As one blogger said, at this rate Clinton will still be running for the nomination the day after Obama moves in to the White House.

Steve V said...

"I'll go ahead and dispute that Hillary would've won Michigan: Rasmussen found them tied at 41% in early March in the event of a redo."

Even people in the Obama camp have conceded that Michigan is a good state for her, if you choose to dispute, that's your perogative. I have no trouble assuming a victory for her there.

Lord

"The other problem with all this "electoral college" math and "big states" math is that it assumes that all these big states will somehow go Republican in the election if Clinton doesn't win the nomination"

Actually, what I'm presenting has nothing to do with what happens in the fall, it's just a measure, used in the presidential race, to see how the two stack up. If, these were winner take all primaries, Clinton is ahead, based on the calculations used for the Electoral College. Nothing more, nothing less, but just an exercise to show that "democracy" isn't a constant, it is expressed in different ways, ways that can bring different outcomes.

Anonymous said...

Obama won in states where Republicans could vote in the Democratic primary. Obama is presenting it as crossover appeal. With McCain safe, Republicans were voting in the Democratic primary to tilt the results.
Also, if Florida and Michigan had been factored in, Clinton would surely be ahead.

Claude said...

This argument does not make any sense at all. The race would not have been over if the democrats had winner take all system. If the dems had a winner take all system Obama would have modified his strategy accordingly, for example if it was a winner take all system the margin would not have mattered and Obama would not have spent money or resources in states like Mississippi, Georgia and pretty much most of the mountain west states which he would have won anyways but under the proportional system Obama spent a lot of money and resources in these states trying to drive up the margins. He would not have spent as much time or money in states like Ohio, Pennsylvania, Arkansas which he had no chance of winning, instead he would have taken this money and resources and put them at work in states like Texas, Nevada and New Mexico where the race in the end was so close that a little bit of more spending and better organizing could have swung the state his way.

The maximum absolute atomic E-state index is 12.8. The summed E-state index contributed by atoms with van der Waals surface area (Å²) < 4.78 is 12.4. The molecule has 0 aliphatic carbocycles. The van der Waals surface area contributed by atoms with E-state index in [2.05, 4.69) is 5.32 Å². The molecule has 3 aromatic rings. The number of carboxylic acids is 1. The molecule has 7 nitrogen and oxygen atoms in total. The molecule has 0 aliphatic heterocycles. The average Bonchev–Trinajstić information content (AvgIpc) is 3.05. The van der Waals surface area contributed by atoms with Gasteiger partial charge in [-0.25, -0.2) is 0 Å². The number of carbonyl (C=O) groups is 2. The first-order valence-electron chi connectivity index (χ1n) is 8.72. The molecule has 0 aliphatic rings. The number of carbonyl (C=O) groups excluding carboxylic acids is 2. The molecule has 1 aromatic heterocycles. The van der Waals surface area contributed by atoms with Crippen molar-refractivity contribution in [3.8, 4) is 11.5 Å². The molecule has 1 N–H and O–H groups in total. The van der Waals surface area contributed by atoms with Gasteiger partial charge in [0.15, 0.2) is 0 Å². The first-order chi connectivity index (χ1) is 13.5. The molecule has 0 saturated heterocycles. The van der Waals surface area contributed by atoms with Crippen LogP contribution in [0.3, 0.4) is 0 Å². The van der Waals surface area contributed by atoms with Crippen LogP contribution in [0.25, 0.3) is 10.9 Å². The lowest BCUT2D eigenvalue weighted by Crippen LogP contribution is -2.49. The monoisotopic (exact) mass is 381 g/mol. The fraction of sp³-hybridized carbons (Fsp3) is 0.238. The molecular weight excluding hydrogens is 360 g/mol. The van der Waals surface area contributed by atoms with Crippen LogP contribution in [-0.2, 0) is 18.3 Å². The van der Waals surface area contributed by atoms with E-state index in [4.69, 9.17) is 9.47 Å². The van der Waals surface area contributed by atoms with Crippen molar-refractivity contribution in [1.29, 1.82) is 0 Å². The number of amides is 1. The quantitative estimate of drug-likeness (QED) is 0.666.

Steve V said...

claude

That works both ways. Besides, did he really spend much money in Miss?

Dame said...

cziurdxpNobody seems to get Your point Steve... the "System "of Democratic process is quite a Confused and horrific as it is now.. I am especially Stunned about how many different ways different statest "interpret ' and declare the winners and produce the number of delegates.. not to mention two huge states were simply ineligible for putting in their votes... the whole thing is near absurd and gives some snaky ways / coucuses/ to alter the Numbers.. this is what makes the democrats now plain silly overall.

Clinton wins in spite the whole media is franatically spinning against her,,.

I see the public seems to had enough of that now.. Obama is rapidly fading as he is getting some exposures ... he is very vulnerable if the general elections will put more light on him... he is not as snowhite political figure as some starry eyed funs think he is..

Steve V said...

dame

Anybody who has watched what goes in these caucuses should be horrified, if it is really all about true democracy. Every state has different rules, different measurements for delegate selection, different eligibility for who votes, open, closed, caucus, second-choice viability. It's all a mess, that borders on absurdity, which is why I put little stock in the entire process.

Anonymous said...

One of the many reasons why the Republicans win the white house so often.

By any reasonable, relevent method, which includes all states and is not full of convoluted b.s. Hillary should be the nominee.

The Democrats are cutting off their nose despite their face again.

And it's not Hillary's fault.